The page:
At that time Raphael, a boy of twelve years of age, was at school under Pietro Perugino. The impressions of these days are perhaps immortalized in the small, early pictures of St. Michael and St. George: something of them, it may be, lives eternally in the large painting of St. Michael: and if Astorre Baglione has anywhere found his apotheosis, it is in the figure of the heavenly horseman in the Heliodorus.

The opponents of the Baglioni were partly destroyed, partly scattered in terror, and were henceforth incapable of another enterprise of the kind. After a time a partial reconciliation took place, and some of the exiles were allowed to return. But Perugia became none the safer or more tranquil: the inward discord of the ruling family broke out in frightful excesses. An opposition was formed against Guido and Ridolfo and their sons Gianpaolo, Simonetto, Astorre, Gismondo, Gentile, Marcantonio and others, by two great-nephews, Grifone and Carlo Barciglia; the latter of the two was also nephew of Varano Prince of Camerino, and brother-in-law of one of the former exiles, Gerolamo della Penna. In vain did Simonetto, warned by sinister presentiment, entreat his uncle on his knees to allow him to put Penna to death: Guido refused. The plot ripened suddenly on the occasion of the marriage of Astorre with Lavinia Colonna, at Midsummer, 1500. The festival began and lasted several days amid gloomy forebodings, whose deepening effect is admirably described by Matarazzo. Varano himself encouraged them with devilish ingenuity: he worked upon Grifone by the prospect of undivided authority, and by stories of an imaginary intrigue of his wife Zenobia with Gianpaolo. Finally each conspirator was provided with a victim. (The Baglioni lived all of them in separate houses, mostly on the site of the pre sent castle.) Each received fifteen of the bravos at hand; the remainder were set on the watch. In the night of July 15 the doors were forced, and Guido, Astorre, Simonetto, and Gismondo were murdered; the others succeeded in escaping.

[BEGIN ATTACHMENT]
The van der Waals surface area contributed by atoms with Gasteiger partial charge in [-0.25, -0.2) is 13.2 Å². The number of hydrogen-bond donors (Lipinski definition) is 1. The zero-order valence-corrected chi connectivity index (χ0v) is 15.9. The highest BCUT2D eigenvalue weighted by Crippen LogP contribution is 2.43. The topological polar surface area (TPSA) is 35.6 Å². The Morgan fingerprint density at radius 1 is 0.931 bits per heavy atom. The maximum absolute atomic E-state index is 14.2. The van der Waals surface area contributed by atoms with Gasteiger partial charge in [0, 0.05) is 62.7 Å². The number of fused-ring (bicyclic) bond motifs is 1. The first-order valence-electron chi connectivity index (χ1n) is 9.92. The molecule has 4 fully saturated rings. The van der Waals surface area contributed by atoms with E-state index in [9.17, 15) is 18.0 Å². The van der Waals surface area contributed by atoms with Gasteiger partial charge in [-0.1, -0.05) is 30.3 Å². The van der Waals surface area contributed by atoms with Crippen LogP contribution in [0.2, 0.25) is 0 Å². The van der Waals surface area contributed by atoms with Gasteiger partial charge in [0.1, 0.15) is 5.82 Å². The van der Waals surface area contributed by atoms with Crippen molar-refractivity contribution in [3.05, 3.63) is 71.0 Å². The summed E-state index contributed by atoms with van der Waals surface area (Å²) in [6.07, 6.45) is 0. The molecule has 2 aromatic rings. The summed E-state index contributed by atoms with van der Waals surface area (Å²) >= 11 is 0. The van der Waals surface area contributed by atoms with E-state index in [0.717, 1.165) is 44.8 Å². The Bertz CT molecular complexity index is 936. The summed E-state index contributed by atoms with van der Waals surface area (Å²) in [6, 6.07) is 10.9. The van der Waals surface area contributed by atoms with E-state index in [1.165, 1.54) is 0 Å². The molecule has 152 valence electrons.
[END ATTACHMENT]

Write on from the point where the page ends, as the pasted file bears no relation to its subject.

As the corpse of Astorre lay by that of Simonetto in the street, the spectators, 'and especially the foreign students,' compared him to an ancient Roman, so great and imposing did he seem. In the features of Simonetto could still be traced the audacity and defiance which death itself had not tamed. The victors went round among the friends of the family, and did their best to recommend themselves; they found all in tears and preparing to leave for the country. Meantime the escaped Baglioni collected forces without the city, and on the following day forced their way in, Gianpaolo at their head, and speedily found adherents among others whom Barciglia had been threatening with death. When Grifone fell into their hands near Sant' Ercolano, Gianpaolo handed him over for execution to his followers. Barciglia and Penna fled to Varano, the chief author of the tragedy, at Camerino; and in a moment, almost without loss, Gianpaolo became master of the city.

Atalanta, the still young and beautiful mother of Grifone, who the day before had withdrawn to a country house with the latter's wife Zenobia and two children of Gianpaolo, and more than once had repulsed her son with a mother's curse, now returned with her daughter-in-law in search of the dying man. All stood aside as the two women approached, each man shrinking from being recognized as the slayer of Grifone, and dreading the malediction of the mother. But they were deceived: she herself besought her son to pardon him who had dealt the fatal blow, and he died with her blessing. The eyes of the crowd followed the two women reverently as they crossed the square with blood-stained garments. It was Atalanta for whom Raphael afterwards painted the world-famous 'Deposition,' with which she laid her own maternal sorrows at the feet of a yet higher and holier suffering.

The cathedral, in the immediate neighbourhood of which the greater part of this tragedy had been enacted, was washed with wine and consecrated afresh. The triumphal arch, erected for the wedding, still remained standing, painted with the deeds of Astorre and with the laudatory verses of the narrator of these events, the worthy Matarazzo.

A legendary history, which is simply the reflection of these atrocities, arose out of the early days of the Baglioni. All the members of this family from the beginning were reported to have died an evil death twenty-seven on one occasion together; their houses were said to have been once before levelled to the ground, and the streets of Perugia paved with the bricks and more of the same kind. Under Paul III the destruction of their palaces really took place.